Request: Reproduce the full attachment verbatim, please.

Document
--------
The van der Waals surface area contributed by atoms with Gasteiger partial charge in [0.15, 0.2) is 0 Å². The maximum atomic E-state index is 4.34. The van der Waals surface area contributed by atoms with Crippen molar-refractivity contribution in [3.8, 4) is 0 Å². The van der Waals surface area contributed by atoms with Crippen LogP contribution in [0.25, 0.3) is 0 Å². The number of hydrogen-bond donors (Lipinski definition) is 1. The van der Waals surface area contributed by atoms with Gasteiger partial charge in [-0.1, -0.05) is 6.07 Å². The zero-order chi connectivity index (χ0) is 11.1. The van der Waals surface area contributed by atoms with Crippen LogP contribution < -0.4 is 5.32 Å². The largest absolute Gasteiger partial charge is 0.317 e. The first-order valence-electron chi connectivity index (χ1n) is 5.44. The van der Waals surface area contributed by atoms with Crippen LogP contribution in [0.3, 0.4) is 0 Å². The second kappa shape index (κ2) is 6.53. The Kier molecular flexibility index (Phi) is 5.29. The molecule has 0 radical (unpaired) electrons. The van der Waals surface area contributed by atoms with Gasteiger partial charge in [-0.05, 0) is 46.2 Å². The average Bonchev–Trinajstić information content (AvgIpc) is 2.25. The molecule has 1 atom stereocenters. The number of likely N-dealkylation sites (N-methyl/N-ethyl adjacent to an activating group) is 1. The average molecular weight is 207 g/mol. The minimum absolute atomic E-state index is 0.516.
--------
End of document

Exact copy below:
The van der Waals surface area contributed by atoms with Gasteiger partial charge in [0.15, 0.2) is 0 Å². The maximum atomic E-state index is 4.34. The van der Waals surface area contributed by atoms with Crippen molar-refractivity contribution in [3.8, 4) is 0 Å². The van der Waals surface area contributed by atoms with Crippen LogP contribution in [0.25, 0.3) is 0 Å². The number of hydrogen-bond donors (Lipinski definition) is 1. The van der Waals surface area contributed by atoms with Gasteiger partial charge in [-0.1, -0.05) is 6.07 Å². The zero-order chi connectivity index (χ0) is 11.1. The van der Waals surface area contributed by atoms with Crippen LogP contribution < -0.4 is 5.32 Å². The largest absolute Gasteiger partial charge is 0.317 e. The first-order valence-electron chi connectivity index (χ1n) is 5.44. The van der Waals surface area contributed by atoms with Crippen LogP contribution in [0.3, 0.4) is 0 Å². The second kappa shape index (κ2) is 6.53. The Kier molecular flexibility index (Phi) is 5.29. The molecule has 0 radical (unpaired) electrons. The van der Waals surface area contributed by atoms with Gasteiger partial charge in [-0.05, 0) is 46.2 Å². The average Bonchev–Trinajstić information content (AvgIpc) is 2.25. The molecule has 1 atom stereocenters. The number of likely N-dealkylation sites (N-methyl/N-ethyl adjacent to an activating group) is 1. The average molecular weight is 207 g/mol. The minimum absolute atomic E-state index is 0.516.